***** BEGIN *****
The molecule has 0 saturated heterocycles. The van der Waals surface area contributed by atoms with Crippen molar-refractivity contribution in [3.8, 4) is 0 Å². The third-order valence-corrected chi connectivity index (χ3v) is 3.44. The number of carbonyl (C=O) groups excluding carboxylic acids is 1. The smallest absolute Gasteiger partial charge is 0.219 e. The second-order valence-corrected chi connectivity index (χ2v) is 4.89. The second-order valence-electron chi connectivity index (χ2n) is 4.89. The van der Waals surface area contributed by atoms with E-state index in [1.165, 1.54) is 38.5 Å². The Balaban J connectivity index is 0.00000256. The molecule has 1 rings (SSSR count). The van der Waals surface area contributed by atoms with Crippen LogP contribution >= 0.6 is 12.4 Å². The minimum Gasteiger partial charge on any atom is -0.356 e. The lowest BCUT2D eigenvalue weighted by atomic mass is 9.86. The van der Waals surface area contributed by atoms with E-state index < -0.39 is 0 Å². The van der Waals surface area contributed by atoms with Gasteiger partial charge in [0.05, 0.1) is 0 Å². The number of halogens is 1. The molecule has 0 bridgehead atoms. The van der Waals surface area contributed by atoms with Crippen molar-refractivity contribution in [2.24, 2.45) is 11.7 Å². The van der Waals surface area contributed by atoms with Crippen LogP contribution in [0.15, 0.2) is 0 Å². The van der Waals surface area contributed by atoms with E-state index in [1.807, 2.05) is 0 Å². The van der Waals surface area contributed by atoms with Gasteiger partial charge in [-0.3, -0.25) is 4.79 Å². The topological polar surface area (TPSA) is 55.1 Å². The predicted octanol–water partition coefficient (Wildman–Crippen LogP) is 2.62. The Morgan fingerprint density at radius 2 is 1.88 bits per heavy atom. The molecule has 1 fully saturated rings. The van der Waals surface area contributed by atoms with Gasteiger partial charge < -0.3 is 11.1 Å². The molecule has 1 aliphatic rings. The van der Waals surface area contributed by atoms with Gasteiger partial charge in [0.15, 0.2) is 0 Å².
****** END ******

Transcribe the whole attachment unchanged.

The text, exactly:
The molecule has 0 saturated heterocycles. The van der Waals surface area contributed by atoms with Crippen molar-refractivity contribution in [3.8, 4) is 0 Å². The third-order valence-corrected chi connectivity index (χ3v) is 3.44. The number of carbonyl (C=O) groups excluding carboxylic acids is 1. The smallest absolute Gasteiger partial charge is 0.219 e. The second-order valence-corrected chi connectivity index (χ2v) is 4.89. The second-order valence-electron chi connectivity index (χ2n) is 4.89. The van der Waals surface area contributed by atoms with E-state index in [1.165, 1.54) is 38.5 Å². The Balaban J connectivity index is 0.00000256. The molecule has 1 rings (SSSR count). The van der Waals surface area contributed by atoms with Crippen LogP contribution >= 0.6 is 12.4 Å². The minimum Gasteiger partial charge on any atom is -0.356 e. The lowest BCUT2D eigenvalue weighted by atomic mass is 9.86. The van der Waals surface area contributed by atoms with E-state index < -0.39 is 0 Å². The van der Waals surface area contributed by atoms with Gasteiger partial charge in [0.05, 0.1) is 0 Å². The number of halogens is 1. The molecule has 0 bridgehead atoms. The van der Waals surface area contributed by atoms with Crippen molar-refractivity contribution in [2.24, 2.45) is 11.7 Å². The van der Waals surface area contributed by atoms with Crippen LogP contribution in [0.15, 0.2) is 0 Å². The van der Waals surface area contributed by atoms with E-state index in [1.807, 2.05) is 0 Å². The van der Waals surface area contributed by atoms with Gasteiger partial charge in [-0.3, -0.25) is 4.79 Å². The topological polar surface area (TPSA) is 55.1 Å². The predicted octanol–water partition coefficient (Wildman–Crippen LogP) is 2.62. The Morgan fingerprint density at radius 2 is 1.88 bits per heavy atom. The molecule has 1 fully saturated rings. The van der Waals surface area contributed by atoms with Gasteiger partial charge < -0.3 is 11.1 Å². The molecule has 1 aliphatic rings. The van der Waals surface area contributed by atoms with Gasteiger partial charge in [0.15, 0.2) is 0 Å².